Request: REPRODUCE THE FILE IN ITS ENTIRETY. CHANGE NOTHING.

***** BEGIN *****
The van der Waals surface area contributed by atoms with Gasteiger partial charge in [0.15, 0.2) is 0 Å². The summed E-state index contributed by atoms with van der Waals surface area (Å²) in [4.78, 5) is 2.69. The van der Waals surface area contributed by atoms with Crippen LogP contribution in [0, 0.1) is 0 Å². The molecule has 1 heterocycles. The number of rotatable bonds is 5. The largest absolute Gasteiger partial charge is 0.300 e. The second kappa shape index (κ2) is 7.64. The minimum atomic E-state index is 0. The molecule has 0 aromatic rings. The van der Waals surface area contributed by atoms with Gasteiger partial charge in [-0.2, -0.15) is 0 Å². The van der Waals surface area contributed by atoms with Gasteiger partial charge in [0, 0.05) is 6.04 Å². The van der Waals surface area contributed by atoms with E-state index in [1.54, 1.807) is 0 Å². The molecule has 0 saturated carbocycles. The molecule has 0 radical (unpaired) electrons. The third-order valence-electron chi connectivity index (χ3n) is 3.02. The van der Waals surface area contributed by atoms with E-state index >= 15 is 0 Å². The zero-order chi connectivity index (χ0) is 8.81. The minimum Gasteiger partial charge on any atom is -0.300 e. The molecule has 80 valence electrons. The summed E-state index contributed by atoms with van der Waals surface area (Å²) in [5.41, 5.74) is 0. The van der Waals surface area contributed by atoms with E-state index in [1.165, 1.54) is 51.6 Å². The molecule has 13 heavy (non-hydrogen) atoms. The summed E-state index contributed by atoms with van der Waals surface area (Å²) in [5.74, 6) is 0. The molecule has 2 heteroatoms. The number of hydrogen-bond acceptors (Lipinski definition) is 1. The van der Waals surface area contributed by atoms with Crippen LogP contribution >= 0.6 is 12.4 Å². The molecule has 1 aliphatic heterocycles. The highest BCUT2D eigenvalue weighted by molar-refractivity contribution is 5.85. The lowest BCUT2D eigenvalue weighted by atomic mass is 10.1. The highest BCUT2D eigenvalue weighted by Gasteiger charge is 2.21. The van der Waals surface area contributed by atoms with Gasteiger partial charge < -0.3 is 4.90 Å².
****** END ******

The van der Waals surface area contributed by atoms with Gasteiger partial charge in [0.15, 0.2) is 0 Å². The summed E-state index contributed by atoms with van der Waals surface area (Å²) in [4.78, 5) is 2.69. The van der Waals surface area contributed by atoms with Crippen LogP contribution in [0, 0.1) is 0 Å². The molecule has 1 heterocycles. The number of rotatable bonds is 5. The largest absolute Gasteiger partial charge is 0.300 e. The second kappa shape index (κ2) is 7.64. The minimum atomic E-state index is 0. The molecule has 0 aromatic rings. The van der Waals surface area contributed by atoms with Gasteiger partial charge in [-0.2, -0.15) is 0 Å². The van der Waals surface area contributed by atoms with Gasteiger partial charge in [0, 0.05) is 6.04 Å². The van der Waals surface area contributed by atoms with E-state index in [1.54, 1.807) is 0 Å². The molecule has 0 saturated carbocycles. The molecule has 0 radical (unpaired) electrons. The third-order valence-electron chi connectivity index (χ3n) is 3.02. The van der Waals surface area contributed by atoms with E-state index >= 15 is 0 Å². The zero-order chi connectivity index (χ0) is 8.81. The minimum Gasteiger partial charge on any atom is -0.300 e. The molecule has 80 valence electrons. The summed E-state index contributed by atoms with van der Waals surface area (Å²) in [5.41, 5.74) is 0. The van der Waals surface area contributed by atoms with E-state index in [1.165, 1.54) is 51.6 Å². The molecule has 13 heavy (non-hydrogen) atoms. The summed E-state index contributed by atoms with van der Waals surface area (Å²) in [5.74, 6) is 0. The molecule has 2 heteroatoms. The number of hydrogen-bond acceptors (Lipinski definition) is 1. The van der Waals surface area contributed by atoms with Crippen LogP contribution >= 0.6 is 12.4 Å². The molecule has 1 aliphatic heterocycles. The highest BCUT2D eigenvalue weighted by molar-refractivity contribution is 5.85. The lowest BCUT2D eigenvalue weighted by atomic mass is 10.1. The highest BCUT2D eigenvalue weighted by Gasteiger charge is 2.21. The van der Waals surface area contributed by atoms with Gasteiger partial charge < -0.3 is 4.90 Å².